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[289] in the number and quality of her troops in every arm of the service.

The campaign of the spring and summer in Virginia affords one of the most remarkable instances on record of a successful defense against tremendous odds and skillful combinations. Lee's conduct of the campaign excited the wonder of the world, and would have secured his fame if it had nothing else on which to rest. We will give a sketch of the part played by Georgia commands in this wonderful campaign, in which Lee with 64,000 men met and baffled Grant's 118,000, with all their bounteous resources and desperate efforts. In the army of Northern Virginia, four of the nine brigades of Longstreet's corps were Georgians—the brigades of William T. Wofford, Goode Bryan, George T. Anderson and Henry L. Benning. In Ewell's corps, John B. Gordon's brigade was a third of Early's division, and one of the five brigades of Rodes' division was George Doles' Georgians. In A. P. Hill's corps were the brigade of Ambrose R. Wright, Anderson's division, and the brigade of Edward L. Thomas, Wilcox's division. Callaway's and Carlton's Georgia batteries were in the artillery of Longstreet's corps, commanded by a Georgian, Gen. E. P. Alexander. Milledge's battery was with the Second corps, and an entire artillery battalion from Georgia under Col. A. S. Cutts was with A. P. Hill. In the cavalry, Georgia was represented by a brigade under Gen. P. M. B. Young, containing the Seventh regiment, Col. W. P. White; Cobb's legion, Col. G. J. Wright; Phillips' legion; Twentieth battalion, Lieut.-Col. J. M. Millen; and, after July, by one Georgia company with the Jeff Davis legion.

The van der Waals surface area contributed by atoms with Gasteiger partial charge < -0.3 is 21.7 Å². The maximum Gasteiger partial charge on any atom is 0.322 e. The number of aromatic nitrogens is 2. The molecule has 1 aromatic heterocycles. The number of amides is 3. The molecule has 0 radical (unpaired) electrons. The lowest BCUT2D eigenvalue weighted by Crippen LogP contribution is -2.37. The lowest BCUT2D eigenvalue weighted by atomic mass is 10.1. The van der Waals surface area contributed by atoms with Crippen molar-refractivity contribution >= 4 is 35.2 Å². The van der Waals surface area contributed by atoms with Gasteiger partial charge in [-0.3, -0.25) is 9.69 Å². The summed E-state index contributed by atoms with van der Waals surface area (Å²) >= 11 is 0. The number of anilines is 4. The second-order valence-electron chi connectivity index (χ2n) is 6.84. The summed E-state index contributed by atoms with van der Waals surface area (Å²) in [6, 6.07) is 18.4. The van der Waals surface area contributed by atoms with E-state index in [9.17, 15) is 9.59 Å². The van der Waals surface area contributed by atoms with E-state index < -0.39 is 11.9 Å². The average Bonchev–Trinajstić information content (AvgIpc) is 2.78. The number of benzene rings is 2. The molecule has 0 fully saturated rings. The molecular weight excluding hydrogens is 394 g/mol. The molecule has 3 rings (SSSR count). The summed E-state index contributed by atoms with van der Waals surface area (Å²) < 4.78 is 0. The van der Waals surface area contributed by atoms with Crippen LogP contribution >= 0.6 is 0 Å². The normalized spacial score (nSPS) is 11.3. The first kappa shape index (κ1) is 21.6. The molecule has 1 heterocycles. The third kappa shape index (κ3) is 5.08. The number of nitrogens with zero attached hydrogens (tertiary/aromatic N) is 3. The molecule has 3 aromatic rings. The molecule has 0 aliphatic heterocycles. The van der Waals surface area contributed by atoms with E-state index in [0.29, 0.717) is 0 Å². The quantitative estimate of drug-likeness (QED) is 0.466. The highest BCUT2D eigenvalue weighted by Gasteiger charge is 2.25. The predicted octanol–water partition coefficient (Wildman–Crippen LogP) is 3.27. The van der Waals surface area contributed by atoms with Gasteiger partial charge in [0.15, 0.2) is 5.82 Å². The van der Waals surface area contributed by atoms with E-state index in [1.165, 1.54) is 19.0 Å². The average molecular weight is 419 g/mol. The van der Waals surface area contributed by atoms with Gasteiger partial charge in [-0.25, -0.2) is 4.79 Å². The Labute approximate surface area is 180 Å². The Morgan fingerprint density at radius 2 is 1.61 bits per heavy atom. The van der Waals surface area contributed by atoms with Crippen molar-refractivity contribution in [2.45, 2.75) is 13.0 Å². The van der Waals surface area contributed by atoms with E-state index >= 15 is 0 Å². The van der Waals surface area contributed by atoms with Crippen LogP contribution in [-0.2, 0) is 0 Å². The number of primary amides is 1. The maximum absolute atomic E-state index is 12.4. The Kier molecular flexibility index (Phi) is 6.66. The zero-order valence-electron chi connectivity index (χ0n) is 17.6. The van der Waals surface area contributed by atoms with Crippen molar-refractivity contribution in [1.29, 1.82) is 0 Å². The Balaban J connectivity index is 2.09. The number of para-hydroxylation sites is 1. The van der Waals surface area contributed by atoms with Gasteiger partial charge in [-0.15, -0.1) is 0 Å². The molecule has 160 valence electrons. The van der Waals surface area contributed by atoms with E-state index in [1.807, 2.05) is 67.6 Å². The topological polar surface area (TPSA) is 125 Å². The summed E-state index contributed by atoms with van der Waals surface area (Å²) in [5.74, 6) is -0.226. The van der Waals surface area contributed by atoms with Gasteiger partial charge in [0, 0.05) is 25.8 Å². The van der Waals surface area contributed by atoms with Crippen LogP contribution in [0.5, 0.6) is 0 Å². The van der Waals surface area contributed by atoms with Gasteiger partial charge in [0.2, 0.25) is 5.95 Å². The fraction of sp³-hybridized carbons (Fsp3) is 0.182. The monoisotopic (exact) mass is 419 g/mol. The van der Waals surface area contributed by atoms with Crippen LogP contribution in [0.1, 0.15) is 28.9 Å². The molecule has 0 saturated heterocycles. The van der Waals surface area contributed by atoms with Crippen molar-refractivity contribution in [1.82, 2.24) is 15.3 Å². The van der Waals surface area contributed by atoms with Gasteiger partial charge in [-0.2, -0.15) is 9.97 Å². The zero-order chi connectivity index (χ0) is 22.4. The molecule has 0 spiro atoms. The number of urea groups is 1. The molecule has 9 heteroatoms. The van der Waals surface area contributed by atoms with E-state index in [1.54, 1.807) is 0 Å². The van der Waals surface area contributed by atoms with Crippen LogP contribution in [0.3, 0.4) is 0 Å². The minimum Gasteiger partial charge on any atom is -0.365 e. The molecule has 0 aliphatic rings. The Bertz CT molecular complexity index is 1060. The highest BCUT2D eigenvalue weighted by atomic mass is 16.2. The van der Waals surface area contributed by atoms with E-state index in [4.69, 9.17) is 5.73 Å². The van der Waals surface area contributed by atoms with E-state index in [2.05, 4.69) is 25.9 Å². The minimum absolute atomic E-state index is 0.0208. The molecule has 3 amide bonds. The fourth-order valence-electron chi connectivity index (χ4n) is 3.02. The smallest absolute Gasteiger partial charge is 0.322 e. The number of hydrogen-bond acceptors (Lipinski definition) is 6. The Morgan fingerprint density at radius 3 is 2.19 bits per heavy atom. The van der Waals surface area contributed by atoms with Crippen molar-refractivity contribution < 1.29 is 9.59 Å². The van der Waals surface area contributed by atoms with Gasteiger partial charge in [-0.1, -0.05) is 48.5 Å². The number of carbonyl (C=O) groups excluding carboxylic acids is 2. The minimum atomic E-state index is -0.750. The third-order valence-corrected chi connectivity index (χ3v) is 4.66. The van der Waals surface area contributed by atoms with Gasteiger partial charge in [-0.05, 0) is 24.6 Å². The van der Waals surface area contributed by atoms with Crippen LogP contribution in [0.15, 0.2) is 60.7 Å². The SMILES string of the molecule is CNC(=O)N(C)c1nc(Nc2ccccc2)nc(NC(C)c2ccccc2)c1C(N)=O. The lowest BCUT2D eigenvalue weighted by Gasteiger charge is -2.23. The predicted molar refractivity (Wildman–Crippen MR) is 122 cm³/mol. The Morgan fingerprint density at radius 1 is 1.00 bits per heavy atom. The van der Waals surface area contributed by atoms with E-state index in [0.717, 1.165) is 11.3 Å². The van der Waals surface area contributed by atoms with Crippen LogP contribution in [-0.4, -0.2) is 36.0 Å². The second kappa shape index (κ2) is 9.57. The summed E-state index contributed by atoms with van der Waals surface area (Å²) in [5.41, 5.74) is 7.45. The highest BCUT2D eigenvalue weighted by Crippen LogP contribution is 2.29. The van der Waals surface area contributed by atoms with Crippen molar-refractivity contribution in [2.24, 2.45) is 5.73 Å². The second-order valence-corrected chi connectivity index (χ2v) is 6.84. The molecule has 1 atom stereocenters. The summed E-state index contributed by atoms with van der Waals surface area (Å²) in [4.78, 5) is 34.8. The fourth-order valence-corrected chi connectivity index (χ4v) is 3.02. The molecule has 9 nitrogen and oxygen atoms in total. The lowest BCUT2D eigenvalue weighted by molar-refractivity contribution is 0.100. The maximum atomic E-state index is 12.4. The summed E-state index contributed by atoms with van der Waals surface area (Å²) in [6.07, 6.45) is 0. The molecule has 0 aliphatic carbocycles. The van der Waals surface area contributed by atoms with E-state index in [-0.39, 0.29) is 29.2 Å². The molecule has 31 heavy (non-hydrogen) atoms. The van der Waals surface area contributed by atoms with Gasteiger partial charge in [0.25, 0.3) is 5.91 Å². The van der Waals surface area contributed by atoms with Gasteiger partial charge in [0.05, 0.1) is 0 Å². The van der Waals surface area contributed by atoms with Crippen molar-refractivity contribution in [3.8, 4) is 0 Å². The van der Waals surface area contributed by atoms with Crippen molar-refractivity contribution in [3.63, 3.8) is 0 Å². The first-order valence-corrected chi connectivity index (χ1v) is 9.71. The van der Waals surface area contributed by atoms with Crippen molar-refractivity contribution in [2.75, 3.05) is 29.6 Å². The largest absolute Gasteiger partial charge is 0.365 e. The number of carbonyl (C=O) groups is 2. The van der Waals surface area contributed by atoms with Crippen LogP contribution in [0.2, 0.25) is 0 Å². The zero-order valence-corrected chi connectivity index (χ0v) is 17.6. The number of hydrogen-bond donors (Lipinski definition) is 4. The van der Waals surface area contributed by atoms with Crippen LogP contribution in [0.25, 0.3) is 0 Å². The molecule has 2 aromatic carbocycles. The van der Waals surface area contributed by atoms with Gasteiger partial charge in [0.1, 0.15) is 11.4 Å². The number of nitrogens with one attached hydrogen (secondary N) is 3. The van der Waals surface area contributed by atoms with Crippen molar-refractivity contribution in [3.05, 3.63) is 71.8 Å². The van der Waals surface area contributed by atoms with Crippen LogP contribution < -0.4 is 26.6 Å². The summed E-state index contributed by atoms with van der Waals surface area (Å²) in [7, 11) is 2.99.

After Grant crossed the Rapidan, Lee marched to strike his column in the Wilderness. The battle of that day was desperate, each side holding its ground. The Georgians of Doles' and Gordon's brigades were the first to win success, regaining the ground lost upon the first

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